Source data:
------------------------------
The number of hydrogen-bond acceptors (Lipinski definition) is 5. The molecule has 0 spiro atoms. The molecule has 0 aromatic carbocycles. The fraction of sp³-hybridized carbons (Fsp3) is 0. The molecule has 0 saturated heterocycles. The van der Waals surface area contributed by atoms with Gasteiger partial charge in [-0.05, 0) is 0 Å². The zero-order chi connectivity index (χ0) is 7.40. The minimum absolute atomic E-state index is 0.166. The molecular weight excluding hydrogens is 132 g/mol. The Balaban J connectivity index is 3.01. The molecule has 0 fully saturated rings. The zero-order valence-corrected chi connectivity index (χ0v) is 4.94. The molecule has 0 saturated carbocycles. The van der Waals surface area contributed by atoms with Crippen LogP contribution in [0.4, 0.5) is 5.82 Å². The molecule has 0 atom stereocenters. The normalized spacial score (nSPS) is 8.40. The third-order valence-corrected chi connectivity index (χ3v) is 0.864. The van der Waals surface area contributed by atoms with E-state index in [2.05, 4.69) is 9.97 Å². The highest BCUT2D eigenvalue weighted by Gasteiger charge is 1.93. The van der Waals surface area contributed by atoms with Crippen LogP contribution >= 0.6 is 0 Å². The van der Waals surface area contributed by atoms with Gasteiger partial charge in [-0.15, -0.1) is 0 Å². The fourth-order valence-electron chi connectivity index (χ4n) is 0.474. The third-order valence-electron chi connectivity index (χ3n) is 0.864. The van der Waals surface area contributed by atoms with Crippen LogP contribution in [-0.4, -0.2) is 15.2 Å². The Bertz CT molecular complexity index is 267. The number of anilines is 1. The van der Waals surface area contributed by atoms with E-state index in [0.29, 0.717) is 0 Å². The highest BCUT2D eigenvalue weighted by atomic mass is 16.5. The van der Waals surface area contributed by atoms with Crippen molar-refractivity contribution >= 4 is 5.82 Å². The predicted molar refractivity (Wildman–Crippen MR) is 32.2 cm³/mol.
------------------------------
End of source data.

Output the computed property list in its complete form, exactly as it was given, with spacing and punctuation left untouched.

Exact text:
The number of hydrogen-bond acceptors (Lipinski definition) is 5. The molecule has 0 spiro atoms. The molecule has 0 aromatic carbocycles. The fraction of sp³-hybridized carbons (Fsp3) is 0. The molecule has 0 saturated heterocycles. The van der Waals surface area contributed by atoms with Gasteiger partial charge in [-0.05, 0) is 0 Å². The zero-order chi connectivity index (χ0) is 7.40. The minimum absolute atomic E-state index is 0.166. The molecular weight excluding hydrogens is 132 g/mol. The Balaban J connectivity index is 3.01. The molecule has 0 fully saturated rings. The zero-order valence-corrected chi connectivity index (χ0v) is 4.94. The molecule has 0 saturated carbocycles. The van der Waals surface area contributed by atoms with Crippen LogP contribution in [0.4, 0.5) is 5.82 Å². The molecule has 0 atom stereocenters. The normalized spacial score (nSPS) is 8.40. The third-order valence-corrected chi connectivity index (χ3v) is 0.864. The van der Waals surface area contributed by atoms with E-state index in [2.05, 4.69) is 9.97 Å². The highest BCUT2D eigenvalue weighted by Gasteiger charge is 1.93. The van der Waals surface area contributed by atoms with Crippen LogP contribution >= 0.6 is 0 Å². The van der Waals surface area contributed by atoms with Gasteiger partial charge in [-0.15, -0.1) is 0 Å². The fourth-order valence-electron chi connectivity index (χ4n) is 0.474. The third-order valence-electron chi connectivity index (χ3n) is 0.864. The van der Waals surface area contributed by atoms with Crippen LogP contribution in [-0.4, -0.2) is 15.2 Å². The Bertz CT molecular complexity index is 267. The number of anilines is 1. The van der Waals surface area contributed by atoms with E-state index in [0.29, 0.717) is 0 Å². The highest BCUT2D eigenvalue weighted by atomic mass is 16.5. The van der Waals surface area contributed by atoms with Crippen molar-refractivity contribution >= 4 is 5.82 Å². The predicted molar refractivity (Wildman–Crippen MR) is 32.2 cm³/mol.